Taking Automotive Campaigns Out of Cruise Control

Taking Automotive Campaigns Out of Cruise Control

For the first time in over two months, June saw car retailers in England, Wales and Scotland open their doors post COVID-19 lockdown. Although click and collect services have been officially available since May, showrooms made their return as the place where the majority of customers will make their final purchasing decisions. Not only do retailers have the opportunity to prioritise face-to-face customer service to influence – at a safe distance – but there’s also the opportunity to promote wider services and products through clever communication campaigns to influence the bottom line. James Morris, sales director at leading print manufacturer, Gardners, explains what automotive retailers should be considering over the next quarter and beyond.

As has been the case for most industries, 2020 was a complicated year for car retailers. UK car registrations were down by 89% in May 2020 in comparison to 2019, with just 20,247 new car registered in comparison to 183,724 in the previous year. However, these stats have demonstrated emerging consumer trends, including the surge in demand for electric vehicles (21.5% increase) with pre-ordered premium cars including the Tesla Model 3 and Jaguar I-Pace being delivered to customers throughout the pandemic. Plus, July saw a jump in new and used vehicle sales in July with new car sales rising by 18% and second-hand sales up 14%. Although this may tell us what to expect within the sector over the next few months, with consumers pursuing more sustainable options, it also provides an opportunity to re-shape how retailers engage audiences. Research shows that 95% of UK car detailers are confident that their business will survive the impact of the pandemic, but what opportunities can be explored during this time?

Bringing the showroom to the customer

With many lockdown restrictions and social distancing still in place, showrooms will inevitably look to limit the number of customers visiting at any one time when they are able to operate. The showroom will remain an essential part of the sales process however, consumer insight tells us that the consideration will likely take place long before customers engage with brands on a face-to-face level in the showroom environment. Now, more brands could consider bringing the showroom to the customer at traditional shopping spaces. Some brands are already doing this well. For example, Rockar opened a shopping centre store with Jaguar Land Rover in 2016 in Westfield Stratford City with test drives available and ‘Rockar Angels’ available to assist. Venue decorating print campaigns and refurbishments can transform any space, so this may be a move to consider as many consumers flock towards the retail setting post-lockdown.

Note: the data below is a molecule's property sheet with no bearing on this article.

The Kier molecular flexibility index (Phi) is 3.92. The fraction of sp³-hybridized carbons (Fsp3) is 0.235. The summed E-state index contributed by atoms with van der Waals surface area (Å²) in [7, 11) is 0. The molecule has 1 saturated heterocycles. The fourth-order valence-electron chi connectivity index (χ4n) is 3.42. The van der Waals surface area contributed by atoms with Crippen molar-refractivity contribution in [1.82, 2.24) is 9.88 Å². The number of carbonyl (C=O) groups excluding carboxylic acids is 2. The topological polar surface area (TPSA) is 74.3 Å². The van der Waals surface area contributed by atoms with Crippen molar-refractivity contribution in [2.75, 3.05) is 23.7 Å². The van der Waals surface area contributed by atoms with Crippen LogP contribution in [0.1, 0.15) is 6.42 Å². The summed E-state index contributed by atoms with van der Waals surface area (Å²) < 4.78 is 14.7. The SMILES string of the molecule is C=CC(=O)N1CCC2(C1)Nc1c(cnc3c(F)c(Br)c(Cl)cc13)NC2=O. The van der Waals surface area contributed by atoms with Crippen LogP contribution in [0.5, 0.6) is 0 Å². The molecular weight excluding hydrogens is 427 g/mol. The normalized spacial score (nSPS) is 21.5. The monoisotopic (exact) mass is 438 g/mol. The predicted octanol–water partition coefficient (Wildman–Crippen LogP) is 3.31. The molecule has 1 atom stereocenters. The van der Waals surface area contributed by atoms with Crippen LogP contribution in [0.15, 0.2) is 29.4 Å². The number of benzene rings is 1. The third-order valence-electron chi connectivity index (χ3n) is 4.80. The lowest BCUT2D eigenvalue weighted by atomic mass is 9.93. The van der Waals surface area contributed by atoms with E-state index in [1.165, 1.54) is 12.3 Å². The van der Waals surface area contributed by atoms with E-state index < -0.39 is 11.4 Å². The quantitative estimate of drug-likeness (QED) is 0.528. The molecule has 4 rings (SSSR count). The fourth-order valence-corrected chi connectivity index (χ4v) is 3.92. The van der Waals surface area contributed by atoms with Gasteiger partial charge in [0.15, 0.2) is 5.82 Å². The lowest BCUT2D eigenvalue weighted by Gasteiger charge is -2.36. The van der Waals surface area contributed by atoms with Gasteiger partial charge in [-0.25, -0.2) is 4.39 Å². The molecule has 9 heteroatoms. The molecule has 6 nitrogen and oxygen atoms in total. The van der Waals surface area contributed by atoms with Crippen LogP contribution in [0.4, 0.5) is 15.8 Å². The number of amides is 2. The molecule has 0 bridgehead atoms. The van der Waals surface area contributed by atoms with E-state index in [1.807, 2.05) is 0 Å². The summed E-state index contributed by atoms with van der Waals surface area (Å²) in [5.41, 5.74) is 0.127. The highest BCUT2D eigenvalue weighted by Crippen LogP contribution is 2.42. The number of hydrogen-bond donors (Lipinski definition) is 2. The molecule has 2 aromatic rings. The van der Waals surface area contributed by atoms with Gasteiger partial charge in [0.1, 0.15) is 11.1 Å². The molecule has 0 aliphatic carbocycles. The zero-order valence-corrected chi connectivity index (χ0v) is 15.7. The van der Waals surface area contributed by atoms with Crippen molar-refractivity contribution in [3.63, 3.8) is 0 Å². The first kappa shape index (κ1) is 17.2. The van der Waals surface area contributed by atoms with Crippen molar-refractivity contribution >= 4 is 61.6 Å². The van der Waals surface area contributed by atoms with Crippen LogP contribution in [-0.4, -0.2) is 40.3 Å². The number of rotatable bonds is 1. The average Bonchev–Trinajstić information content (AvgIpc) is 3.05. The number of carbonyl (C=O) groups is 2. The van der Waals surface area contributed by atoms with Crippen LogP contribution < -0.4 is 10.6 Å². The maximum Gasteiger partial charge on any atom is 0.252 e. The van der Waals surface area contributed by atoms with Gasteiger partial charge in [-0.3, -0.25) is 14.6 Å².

Focus on customer education

A car is not just a car – it’s a way of life and a way to connect with or spend time with loved ones. Evolving automotive technology can help to further this message. Volkswagen We is currently looking to educate customers about mobility, tech and cars of the future and recently opened a ‘community hub’ in Berlin with in-store events, presentations and more. This has been designed to start conversations whilst getting customer buy-in for new services. It has created a futuristic space that makes an impact, taking the initial focus away from sales to encourage customers to step through the door.

Simplify the customer journey

Leading the way in simplifying the customer journey is US-based online sales platform, Carvana, which sells, buys or finances used cars. With quick next day delivery options, customers can have their new wheels delivered to them at the click of a button. However, if customers want to pick up their purchase, Carvana uses multi-storey car vending machines, using a code or special coin to retrieve their vehicle, simplifying the customer journey. Perhaps unsurprisingly, UK retailers are following suit and in the current climate where social distancing remains a priority, it’s likely that services of this type will only increase in popularity. So, for any pick-up operations, retailers may want to consider outdoor banners or floor graphics to help seamlessly guide customers through the process, particularly if there is not a customer service agent involved in the exchange.

Re-thinking strategies

This will be led by customer needs and will also mean adapting messaging accordingly. Research shows that now, 20% of UK consumers are willing to buy a car online and brands like Jaguar, Land Rover and Hyundai have already started to note this trend and incorporate this into their strategy (and dealerships) accordingly. The brands have cars on display with the newest models promoted via banner advertising particularly at the point of sale to showcase what’s available, but they are also inviting customers to buy online should they want to. Given that customers are buying into the click and collect option, it makes business sense to incorporate this into operations and communications campaigns.

Competition in the automotive retail sector will likely remain high over the next few months, particularly as the industry looks to move on from its lockdown figures. Therefore, to stand out, retailers must look to optimise opportunities, taking print campaigns out of ‘cruise control’ and instead, opting for big, bold and beautiful campaigns that make an impact.

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